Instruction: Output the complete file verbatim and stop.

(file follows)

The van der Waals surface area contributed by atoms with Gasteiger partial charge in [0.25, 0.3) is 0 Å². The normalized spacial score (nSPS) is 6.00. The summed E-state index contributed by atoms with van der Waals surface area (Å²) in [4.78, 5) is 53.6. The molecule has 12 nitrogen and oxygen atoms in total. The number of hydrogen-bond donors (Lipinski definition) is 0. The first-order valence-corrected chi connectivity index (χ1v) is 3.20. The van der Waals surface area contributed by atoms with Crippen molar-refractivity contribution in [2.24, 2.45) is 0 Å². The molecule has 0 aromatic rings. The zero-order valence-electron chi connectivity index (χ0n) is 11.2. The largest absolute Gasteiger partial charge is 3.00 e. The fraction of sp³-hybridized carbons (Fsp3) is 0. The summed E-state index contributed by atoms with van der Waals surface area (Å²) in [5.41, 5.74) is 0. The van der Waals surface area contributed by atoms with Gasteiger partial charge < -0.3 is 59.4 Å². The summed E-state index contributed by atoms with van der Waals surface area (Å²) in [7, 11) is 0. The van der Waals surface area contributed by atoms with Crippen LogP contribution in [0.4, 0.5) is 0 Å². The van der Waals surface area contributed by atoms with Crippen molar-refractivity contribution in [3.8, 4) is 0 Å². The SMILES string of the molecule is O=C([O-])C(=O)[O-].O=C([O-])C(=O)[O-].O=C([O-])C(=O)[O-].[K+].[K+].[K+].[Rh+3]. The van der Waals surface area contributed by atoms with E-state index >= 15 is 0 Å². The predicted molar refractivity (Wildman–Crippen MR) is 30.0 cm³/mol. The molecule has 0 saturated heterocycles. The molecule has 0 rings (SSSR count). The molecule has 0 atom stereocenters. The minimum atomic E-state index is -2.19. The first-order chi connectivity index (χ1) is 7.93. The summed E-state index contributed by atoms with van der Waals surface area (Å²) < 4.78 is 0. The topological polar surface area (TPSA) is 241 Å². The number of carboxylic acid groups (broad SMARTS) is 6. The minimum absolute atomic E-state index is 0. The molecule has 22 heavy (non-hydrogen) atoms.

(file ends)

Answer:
The van der Waals surface area contributed by atoms with Gasteiger partial charge in [0.25, 0.3) is 0 Å². The normalized spacial score (nSPS) is 6.00. The summed E-state index contributed by atoms with van der Waals surface area (Å²) in [4.78, 5) is 53.6. The molecule has 12 nitrogen and oxygen atoms in total. The number of hydrogen-bond donors (Lipinski definition) is 0. The first-order valence-corrected chi connectivity index (χ1v) is 3.20. The van der Waals surface area contributed by atoms with Crippen molar-refractivity contribution in [2.24, 2.45) is 0 Å². The molecule has 0 aromatic rings. The zero-order valence-electron chi connectivity index (χ0n) is 11.2. The largest absolute Gasteiger partial charge is 3.00 e. The fraction of sp³-hybridized carbons (Fsp3) is 0. The summed E-state index contributed by atoms with van der Waals surface area (Å²) in [5.41, 5.74) is 0. The van der Waals surface area contributed by atoms with Gasteiger partial charge < -0.3 is 59.4 Å². The summed E-state index contributed by atoms with van der Waals surface area (Å²) in [7, 11) is 0. The van der Waals surface area contributed by atoms with Crippen LogP contribution in [0.4, 0.5) is 0 Å². The van der Waals surface area contributed by atoms with Crippen molar-refractivity contribution in [3.8, 4) is 0 Å². The SMILES string of the molecule is O=C([O-])C(=O)[O-].O=C([O-])C(=O)[O-].O=C([O-])C(=O)[O-].[K+].[K+].[K+].[Rh+3]. The van der Waals surface area contributed by atoms with E-state index >= 15 is 0 Å². The predicted molar refractivity (Wildman–Crippen MR) is 30.0 cm³/mol. The molecule has 0 saturated heterocycles. The molecule has 0 rings (SSSR count). The molecule has 0 atom stereocenters. The minimum atomic E-state index is -2.19. The first-order chi connectivity index (χ1) is 7.93. The summed E-state index contributed by atoms with van der Waals surface area (Å²) < 4.78 is 0. The topological polar surface area (TPSA) is 241 Å². The number of carboxylic acid groups (broad SMARTS) is 6. The minimum absolute atomic E-state index is 0. The molecule has 22 heavy (non-hydrogen) atoms.